The Five Year Rule & Then Some

As a general rule, a business/startup/community will take five years to flourish. “Bullshit,” you may think. Steemit is only a year old and look at it now. No, bullshit it is not.

Don’t mind the random image of five beers above. You can toast yourself with a different beer for every year you’ve lasted.

We’ve all seen great online businesses, websites and services come and go. Greater ones replace them every day. They gain instantaneous momentum and reach the height of popularity within months. Or so it seems. Truth is, the majority of these greater sites have been in development, production, and pulled through endless marketing and advertising loops for long months or even years before gaining recognition. It’s not as easy as making a Kickstarter account.

But time is a fickle thing and the real question is: now that these wonder-projects like Steemit or Dash made it to the top, can they withstand the test of time? Will they stand true or crumble under the endless pressures presented by the ever-changing cryptocurrency markets?

There are countless elements out there effecting online projects and businesses from inception to launch and beyond. Legal problems, technology, development and upkeep fees, staff relations, personal issues, product demand, and content availability are just some of them. The list is never-ending in actuality. Remember, the bigger they are he harder they fall. Anything can happen; expect the unexpected.

The five year rule is a rule of general return and survival. Bluntly put it translates into two near-facts:

  1. You will start seeing true profits after five years of pursuing projects, anything prior will be short-lived and
  2. If you’ve lasted the first five years, you’ll last the next.

Long-term projects never really disappear, their legacy remains and will remain intact for as long as the Internet as we know it holds up. A project that took a year to build, a year to market, and lasted the first five years and then some will spawn endless spin-off projects during its lifespan.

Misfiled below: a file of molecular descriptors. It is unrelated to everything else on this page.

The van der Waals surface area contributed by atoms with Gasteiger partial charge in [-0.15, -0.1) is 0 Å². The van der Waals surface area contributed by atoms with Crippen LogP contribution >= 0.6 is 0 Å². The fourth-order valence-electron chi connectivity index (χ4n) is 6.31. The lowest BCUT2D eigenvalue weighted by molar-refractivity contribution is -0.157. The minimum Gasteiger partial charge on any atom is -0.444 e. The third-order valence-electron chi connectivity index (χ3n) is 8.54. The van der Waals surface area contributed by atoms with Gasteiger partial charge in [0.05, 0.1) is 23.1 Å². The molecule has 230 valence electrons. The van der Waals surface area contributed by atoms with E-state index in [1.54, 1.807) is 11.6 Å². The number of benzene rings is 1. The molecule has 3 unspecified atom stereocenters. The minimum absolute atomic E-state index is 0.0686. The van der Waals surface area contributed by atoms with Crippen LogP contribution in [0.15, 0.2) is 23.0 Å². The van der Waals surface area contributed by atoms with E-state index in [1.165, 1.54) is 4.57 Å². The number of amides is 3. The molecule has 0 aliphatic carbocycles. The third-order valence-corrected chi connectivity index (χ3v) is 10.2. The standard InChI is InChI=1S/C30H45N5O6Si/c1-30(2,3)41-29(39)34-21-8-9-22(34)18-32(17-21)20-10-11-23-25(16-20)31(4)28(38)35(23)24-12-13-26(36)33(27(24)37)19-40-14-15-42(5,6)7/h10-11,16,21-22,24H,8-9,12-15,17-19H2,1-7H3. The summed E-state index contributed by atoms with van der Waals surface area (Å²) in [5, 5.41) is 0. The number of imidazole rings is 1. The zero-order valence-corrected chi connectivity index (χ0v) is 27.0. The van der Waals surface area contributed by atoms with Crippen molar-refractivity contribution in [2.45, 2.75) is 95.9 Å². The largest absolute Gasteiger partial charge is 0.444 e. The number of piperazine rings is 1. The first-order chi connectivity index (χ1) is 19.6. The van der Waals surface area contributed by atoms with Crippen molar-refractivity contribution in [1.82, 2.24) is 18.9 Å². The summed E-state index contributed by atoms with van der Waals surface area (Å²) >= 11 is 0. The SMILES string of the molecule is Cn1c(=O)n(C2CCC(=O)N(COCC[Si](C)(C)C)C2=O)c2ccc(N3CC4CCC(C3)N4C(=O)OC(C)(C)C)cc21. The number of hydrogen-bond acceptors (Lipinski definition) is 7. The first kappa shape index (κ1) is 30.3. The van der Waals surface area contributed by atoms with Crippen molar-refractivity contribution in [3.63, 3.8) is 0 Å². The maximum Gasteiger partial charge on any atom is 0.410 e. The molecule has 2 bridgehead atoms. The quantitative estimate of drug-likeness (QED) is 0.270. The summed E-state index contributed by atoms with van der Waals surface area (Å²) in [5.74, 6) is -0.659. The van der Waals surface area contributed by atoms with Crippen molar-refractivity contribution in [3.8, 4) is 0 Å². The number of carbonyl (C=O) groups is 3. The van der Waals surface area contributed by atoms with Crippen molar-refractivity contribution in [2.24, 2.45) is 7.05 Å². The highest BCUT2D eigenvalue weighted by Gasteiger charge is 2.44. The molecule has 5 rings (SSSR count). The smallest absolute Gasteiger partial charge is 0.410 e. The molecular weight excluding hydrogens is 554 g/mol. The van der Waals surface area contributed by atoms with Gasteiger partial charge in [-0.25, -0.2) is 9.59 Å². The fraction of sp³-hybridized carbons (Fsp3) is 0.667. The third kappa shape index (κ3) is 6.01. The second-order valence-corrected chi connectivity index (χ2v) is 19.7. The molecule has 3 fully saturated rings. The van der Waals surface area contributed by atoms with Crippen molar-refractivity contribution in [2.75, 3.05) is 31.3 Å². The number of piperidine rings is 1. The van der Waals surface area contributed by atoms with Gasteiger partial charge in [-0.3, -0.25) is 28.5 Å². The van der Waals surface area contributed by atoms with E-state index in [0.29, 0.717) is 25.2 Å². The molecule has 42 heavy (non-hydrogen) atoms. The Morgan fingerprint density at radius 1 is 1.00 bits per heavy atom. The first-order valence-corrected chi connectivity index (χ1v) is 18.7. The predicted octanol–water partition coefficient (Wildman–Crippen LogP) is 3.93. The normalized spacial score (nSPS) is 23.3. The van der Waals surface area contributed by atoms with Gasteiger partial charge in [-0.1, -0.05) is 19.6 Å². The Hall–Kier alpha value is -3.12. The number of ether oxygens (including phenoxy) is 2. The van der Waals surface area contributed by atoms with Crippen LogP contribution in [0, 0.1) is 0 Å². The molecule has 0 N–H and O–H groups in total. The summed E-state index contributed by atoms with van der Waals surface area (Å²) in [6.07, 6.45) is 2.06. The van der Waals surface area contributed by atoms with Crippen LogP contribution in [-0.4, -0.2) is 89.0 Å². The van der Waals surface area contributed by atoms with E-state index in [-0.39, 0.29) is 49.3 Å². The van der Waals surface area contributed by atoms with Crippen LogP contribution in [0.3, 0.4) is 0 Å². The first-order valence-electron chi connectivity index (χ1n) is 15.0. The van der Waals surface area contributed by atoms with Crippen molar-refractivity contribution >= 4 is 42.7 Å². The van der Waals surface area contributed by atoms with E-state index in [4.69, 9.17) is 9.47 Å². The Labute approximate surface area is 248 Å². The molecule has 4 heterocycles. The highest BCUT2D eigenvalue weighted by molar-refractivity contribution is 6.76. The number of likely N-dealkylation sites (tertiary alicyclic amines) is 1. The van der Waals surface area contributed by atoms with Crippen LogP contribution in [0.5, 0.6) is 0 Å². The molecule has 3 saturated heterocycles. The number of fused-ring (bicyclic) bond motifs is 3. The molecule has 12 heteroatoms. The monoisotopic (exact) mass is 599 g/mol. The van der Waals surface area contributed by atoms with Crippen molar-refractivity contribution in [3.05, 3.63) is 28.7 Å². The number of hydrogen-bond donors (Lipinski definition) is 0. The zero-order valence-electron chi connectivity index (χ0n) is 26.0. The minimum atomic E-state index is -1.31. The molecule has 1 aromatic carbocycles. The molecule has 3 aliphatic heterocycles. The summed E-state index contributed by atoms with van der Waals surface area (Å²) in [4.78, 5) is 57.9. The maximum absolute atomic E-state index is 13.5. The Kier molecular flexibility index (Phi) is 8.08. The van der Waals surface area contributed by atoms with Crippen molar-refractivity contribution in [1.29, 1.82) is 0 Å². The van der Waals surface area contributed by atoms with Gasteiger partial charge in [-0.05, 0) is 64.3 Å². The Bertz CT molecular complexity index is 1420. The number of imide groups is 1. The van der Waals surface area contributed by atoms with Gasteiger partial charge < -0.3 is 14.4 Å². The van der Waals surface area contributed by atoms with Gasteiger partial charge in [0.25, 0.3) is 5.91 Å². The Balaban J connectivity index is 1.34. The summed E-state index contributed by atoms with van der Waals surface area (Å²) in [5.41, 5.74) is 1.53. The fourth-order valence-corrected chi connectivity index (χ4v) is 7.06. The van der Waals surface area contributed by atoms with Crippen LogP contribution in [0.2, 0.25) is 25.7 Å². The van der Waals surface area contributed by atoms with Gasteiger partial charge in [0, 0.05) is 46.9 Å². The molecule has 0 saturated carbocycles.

The following are some points to consider in order to help ensure you go the distance:

Don’t get too close to your followers.

Be it a popular community you run or a restaurant directory, remember this: your fans are just that, your fans. Some people tend to become awestruck more easily than others when confronted by a seemingly-successful individual. A lot will strive to befriend this individual. Whores on your arm at every conference are a dime a dozen and they’re all “aspiring girls who code and vlog”. Regardless of how much in common you feel you have with your client, star developer, contributor, etc., never forget that they are just that; a client, a developer, or a contributor. They are not your closest bud nor are they a future wife. Never confuse admiration for love.

Keep in mind the ongoing Looks vs Brains dispute.

A layout will never replace a quality service or product. Don’t kid yourself, don’t think having a great design will make your business a success. A site with an average or even bad layout but great services will always be more successful than a pretty skin. Visitors will traverse the most absurd menu system to reach the content that they seek.

There was an article I read recently about logo designs and how much impact they have on the success of their product. The Virgin logo was scribbled on a napkin. It’s the quality of the product that makes the logo successful, not the other way around.

Artists paint their subjects inside out – the outline is last

Next time you’re investing in a web-based project or mobile app, pay a developer or a coder rather than a designer. It is easier for a developer, regardless how busy, to figure out how to work a graphics program than it is for a graphic designer to grasp the needs of the development team. Spend your money wisely. Never buy “uncoded” or “unsliced” templates if you’re working with websites or worse yet, WordPress themes. The back end of that theme will waste more of your time in terms of errors and plain shit coding than any other aspect of the site launch. You’d have to be truly obtuse to think otherwise.

Don’t discard potential affiliates or partners if their statistics don’t match your own.

That startup currently struggling to land an investor may just be the next big thing. Sticking only with heavy hitters is never a good idea. As mentioned in the body of the article, businesses fall, things change. The Internet is forever in development, with the next billion-dollar initiative just around the corner at every turn. You don’t know who that big thing is going to be. It could be that guy you wouldn’t let on your development team because he was a self-learner with no college degree. Keep your eyes peeled. Today’s kid with a hint of talent will be tomorrow’s leader of an industry we can barely imagine today. Just look at Google. Years ago if you’d have told me they’d eclipse Yahoo I’d have laughed. Not laughing anymore.

I’ll have to tie this bit off here. There’s plenty more to mention but as I see it, the above sums up the crucial in a manner that’s both sufficient and direct. Good luck with your venture, I will say now, and drop me a comment if it works out.

‘Dash’ is linked to the official forums to answer any Q & A on what that is.

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